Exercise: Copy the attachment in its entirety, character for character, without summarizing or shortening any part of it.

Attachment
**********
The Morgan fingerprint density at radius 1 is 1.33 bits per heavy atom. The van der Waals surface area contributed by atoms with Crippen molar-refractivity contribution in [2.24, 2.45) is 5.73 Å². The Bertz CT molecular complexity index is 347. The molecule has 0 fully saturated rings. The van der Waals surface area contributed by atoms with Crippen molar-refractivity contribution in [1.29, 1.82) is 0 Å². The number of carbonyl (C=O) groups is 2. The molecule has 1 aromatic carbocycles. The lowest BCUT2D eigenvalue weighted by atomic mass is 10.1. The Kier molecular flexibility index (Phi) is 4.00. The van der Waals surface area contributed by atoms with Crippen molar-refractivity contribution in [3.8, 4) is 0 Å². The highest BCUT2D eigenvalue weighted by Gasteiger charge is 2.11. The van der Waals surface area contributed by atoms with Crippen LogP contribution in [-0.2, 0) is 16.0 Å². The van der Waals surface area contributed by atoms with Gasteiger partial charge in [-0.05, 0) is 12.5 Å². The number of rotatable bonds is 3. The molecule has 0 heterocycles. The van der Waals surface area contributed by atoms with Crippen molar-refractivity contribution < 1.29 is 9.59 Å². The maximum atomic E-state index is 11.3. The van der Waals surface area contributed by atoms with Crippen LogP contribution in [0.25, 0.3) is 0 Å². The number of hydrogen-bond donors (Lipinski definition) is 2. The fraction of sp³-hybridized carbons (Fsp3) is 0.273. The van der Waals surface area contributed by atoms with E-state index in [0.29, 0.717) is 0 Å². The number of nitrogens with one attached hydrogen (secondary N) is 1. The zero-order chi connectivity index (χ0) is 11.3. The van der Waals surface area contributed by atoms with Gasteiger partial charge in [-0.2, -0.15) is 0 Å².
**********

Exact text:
The Morgan fingerprint density at radius 1 is 1.33 bits per heavy atom. The van der Waals surface area contributed by atoms with Crippen molar-refractivity contribution in [2.24, 2.45) is 5.73 Å². The Bertz CT molecular complexity index is 347. The molecule has 0 fully saturated rings. The van der Waals surface area contributed by atoms with Crippen molar-refractivity contribution in [1.29, 1.82) is 0 Å². The number of carbonyl (C=O) groups is 2. The molecule has 1 aromatic carbocycles. The lowest BCUT2D eigenvalue weighted by atomic mass is 10.1. The Kier molecular flexibility index (Phi) is 4.00. The van der Waals surface area contributed by atoms with Crippen molar-refractivity contribution in [3.8, 4) is 0 Å². The highest BCUT2D eigenvalue weighted by Gasteiger charge is 2.11. The van der Waals surface area contributed by atoms with Crippen LogP contribution in [-0.2, 0) is 16.0 Å². The van der Waals surface area contributed by atoms with Gasteiger partial charge in [-0.05, 0) is 12.5 Å². The number of rotatable bonds is 3. The molecule has 0 heterocycles. The van der Waals surface area contributed by atoms with Crippen molar-refractivity contribution < 1.29 is 9.59 Å². The maximum atomic E-state index is 11.3. The van der Waals surface area contributed by atoms with Crippen LogP contribution in [0.25, 0.3) is 0 Å². The number of hydrogen-bond donors (Lipinski definition) is 2. The fraction of sp³-hybridized carbons (Fsp3) is 0.273. The van der Waals surface area contributed by atoms with E-state index in [0.29, 0.717) is 0 Å². The number of nitrogens with one attached hydrogen (secondary N) is 1. The zero-order chi connectivity index (χ0) is 11.3. The van der Waals surface area contributed by atoms with Gasteiger partial charge in [-0.2, -0.15) is 0 Å².